2. We must assume he was a loyal Roman or he would never have kept his commission in the army. The army considered the Hebrew nation rebellious and difficult. They were enemies. Yet he loved them.

3. It makes me wonder why. Probably not because they were so lovable to this or any other Roman soldier. Probably not because they were nice to him - - in fact the Jews who called themselves Zealots swore to injure or kill every Roman possible. Rather, it must have been something about the centurion. Because he was a loving person he saw the best, he hoped for the best, and he brought out the best in the Jewish people.

4. I don’t recall another reference in the Bible or anywhere else saying that any Roman loved the Hebrew people of God. He was certainly an amazing man.

F. Generous

1. And he was generous! He was so generous that he personally built a synagogue for the Jews of Capernaum, even though he was not allowed to be a member of the synagogue.

2. I doubt he could afford this on a centurion’s pay. Perhaps he was previously and privately wealthy. Maybe he came from a well-to-do Roman aristocratic family. Wherever he got his money, he used it to fund a new synagogue all by himself.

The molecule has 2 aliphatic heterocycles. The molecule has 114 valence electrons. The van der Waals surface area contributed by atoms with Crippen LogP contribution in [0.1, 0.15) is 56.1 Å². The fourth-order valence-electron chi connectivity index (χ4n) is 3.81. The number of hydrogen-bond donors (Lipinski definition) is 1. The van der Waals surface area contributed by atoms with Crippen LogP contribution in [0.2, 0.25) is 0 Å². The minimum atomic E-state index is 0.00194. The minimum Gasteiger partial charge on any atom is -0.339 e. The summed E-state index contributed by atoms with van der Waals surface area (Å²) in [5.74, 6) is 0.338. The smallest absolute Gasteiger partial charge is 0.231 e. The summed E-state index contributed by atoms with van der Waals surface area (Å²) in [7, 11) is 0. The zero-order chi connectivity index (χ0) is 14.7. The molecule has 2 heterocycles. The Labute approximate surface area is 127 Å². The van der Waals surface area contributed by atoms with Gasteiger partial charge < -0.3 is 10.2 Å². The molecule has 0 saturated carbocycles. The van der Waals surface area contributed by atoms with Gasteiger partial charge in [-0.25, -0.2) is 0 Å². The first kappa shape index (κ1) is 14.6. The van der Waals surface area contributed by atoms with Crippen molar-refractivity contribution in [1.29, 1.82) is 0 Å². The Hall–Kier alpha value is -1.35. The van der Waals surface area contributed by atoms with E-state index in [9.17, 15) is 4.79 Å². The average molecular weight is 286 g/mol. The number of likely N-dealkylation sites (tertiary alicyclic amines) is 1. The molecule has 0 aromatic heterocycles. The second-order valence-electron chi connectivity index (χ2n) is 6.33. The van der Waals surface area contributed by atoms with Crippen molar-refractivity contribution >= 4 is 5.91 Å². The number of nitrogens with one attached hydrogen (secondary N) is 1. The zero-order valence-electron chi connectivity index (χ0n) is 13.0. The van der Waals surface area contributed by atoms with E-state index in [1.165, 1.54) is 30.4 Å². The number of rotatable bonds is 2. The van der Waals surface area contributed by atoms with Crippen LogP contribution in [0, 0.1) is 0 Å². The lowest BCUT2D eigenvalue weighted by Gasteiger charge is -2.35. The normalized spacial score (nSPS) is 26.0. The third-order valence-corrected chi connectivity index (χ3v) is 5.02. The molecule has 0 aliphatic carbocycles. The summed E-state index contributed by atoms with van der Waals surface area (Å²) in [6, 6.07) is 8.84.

3. We shouldn’t be surprised by his generosity because we already knew he is loving. Those who love usually are generous.

4. Another generous person once told me: "Don’t ask me for my money. Ask me for my heart. If you get my heart, you’ll get my money." She put a good new spin on a line from Jesus’ Sermon On The Mount when he said "where your treasure is, there your heart will be also." (Matthew 6:21). It is true either way. Our hearts are where our treasures are and our treasures are where our hearts are. They usually go together.

5. The centurion was so generous to God’s people because he loved God’s people.

G. Humble

1. He was also humble. Imagine that! - - - for it seems he had good reasons to be proud. He was powerful, kind, respected, loving and generous. This man was very successful. With such success often comes a sense of self-importance and an expectation of special treatment.

2. One California psychologist has defined arrogance as the expectation of special treatment. It is the person who thinks he or she is not bound by the same rules that apply to everyone else. Because of money, position, success, eloquence or something else - - - the arrogant person wants to have the best seat, get special honors, arrive late, leave early, go to the head of the line, be treated like a VIP. It’s a common thing.

3. But the centurion was different. After convincing his friends to request a special visit from Jesus, he had some second thoughts. He wondered what right he had to expect Jesus to come over to his house and give him special attention. He knew that a Rabbi like Jesus wasn’t supposed to ever visit the house of a Gentile and that he was putting Jesus on the spot by asking him. In his own words: "Lord, don't trouble yourself, for I do not deserve to have you come under my roof." (Luke 7:6).